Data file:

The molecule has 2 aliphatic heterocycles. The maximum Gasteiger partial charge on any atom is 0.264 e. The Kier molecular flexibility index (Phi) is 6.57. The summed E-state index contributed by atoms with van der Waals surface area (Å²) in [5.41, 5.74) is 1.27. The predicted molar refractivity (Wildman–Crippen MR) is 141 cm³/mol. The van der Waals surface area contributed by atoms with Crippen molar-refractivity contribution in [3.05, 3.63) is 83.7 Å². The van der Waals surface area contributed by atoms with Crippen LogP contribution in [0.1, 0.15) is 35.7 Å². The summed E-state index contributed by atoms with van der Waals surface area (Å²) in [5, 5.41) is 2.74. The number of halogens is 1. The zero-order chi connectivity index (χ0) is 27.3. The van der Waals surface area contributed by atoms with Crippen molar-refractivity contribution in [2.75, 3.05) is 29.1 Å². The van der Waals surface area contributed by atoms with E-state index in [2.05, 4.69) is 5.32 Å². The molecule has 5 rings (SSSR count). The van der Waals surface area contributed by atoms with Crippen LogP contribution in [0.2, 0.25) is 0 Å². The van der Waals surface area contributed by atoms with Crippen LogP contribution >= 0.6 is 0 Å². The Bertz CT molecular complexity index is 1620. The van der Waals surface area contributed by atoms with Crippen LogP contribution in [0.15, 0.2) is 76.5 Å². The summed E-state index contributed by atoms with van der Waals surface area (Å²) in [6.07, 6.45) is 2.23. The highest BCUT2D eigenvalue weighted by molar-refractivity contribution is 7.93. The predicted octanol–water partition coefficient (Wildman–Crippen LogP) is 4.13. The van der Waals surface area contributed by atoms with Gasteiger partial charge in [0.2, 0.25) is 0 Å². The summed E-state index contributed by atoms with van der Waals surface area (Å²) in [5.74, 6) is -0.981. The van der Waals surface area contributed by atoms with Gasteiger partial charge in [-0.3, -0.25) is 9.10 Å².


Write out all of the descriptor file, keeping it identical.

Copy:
The molecule has 2 aliphatic heterocycles. The maximum Gasteiger partial charge on any atom is 0.264 e. The Kier molecular flexibility index (Phi) is 6.57. The summed E-state index contributed by atoms with van der Waals surface area (Å²) in [5.41, 5.74) is 1.27. The predicted molar refractivity (Wildman–Crippen MR) is 141 cm³/mol. The van der Waals surface area contributed by atoms with Crippen molar-refractivity contribution in [3.05, 3.63) is 83.7 Å². The van der Waals surface area contributed by atoms with Crippen LogP contribution in [0.1, 0.15) is 35.7 Å². The summed E-state index contributed by atoms with van der Waals surface area (Å²) in [5, 5.41) is 2.74. The number of halogens is 1. The zero-order chi connectivity index (χ0) is 27.3. The van der Waals surface area contributed by atoms with Crippen molar-refractivity contribution in [2.75, 3.05) is 29.1 Å². The van der Waals surface area contributed by atoms with E-state index in [2.05, 4.69) is 5.32 Å². The molecule has 5 rings (SSSR count). The van der Waals surface area contributed by atoms with Crippen LogP contribution in [0.2, 0.25) is 0 Å². The van der Waals surface area contributed by atoms with Crippen LogP contribution >= 0.6 is 0 Å². The Bertz CT molecular complexity index is 1620. The van der Waals surface area contributed by atoms with Crippen LogP contribution in [0.15, 0.2) is 76.5 Å². The summed E-state index contributed by atoms with van der Waals surface area (Å²) in [6.07, 6.45) is 2.23. The highest BCUT2D eigenvalue weighted by molar-refractivity contribution is 7.93. The predicted octanol–water partition coefficient (Wildman–Crippen LogP) is 4.13. The van der Waals surface area contributed by atoms with Gasteiger partial charge in [0.2, 0.25) is 0 Å². The summed E-state index contributed by atoms with van der Waals surface area (Å²) in [5.74, 6) is -0.981. The van der Waals surface area contributed by atoms with Gasteiger partial charge in [-0.3, -0.25) is 9.10 Å².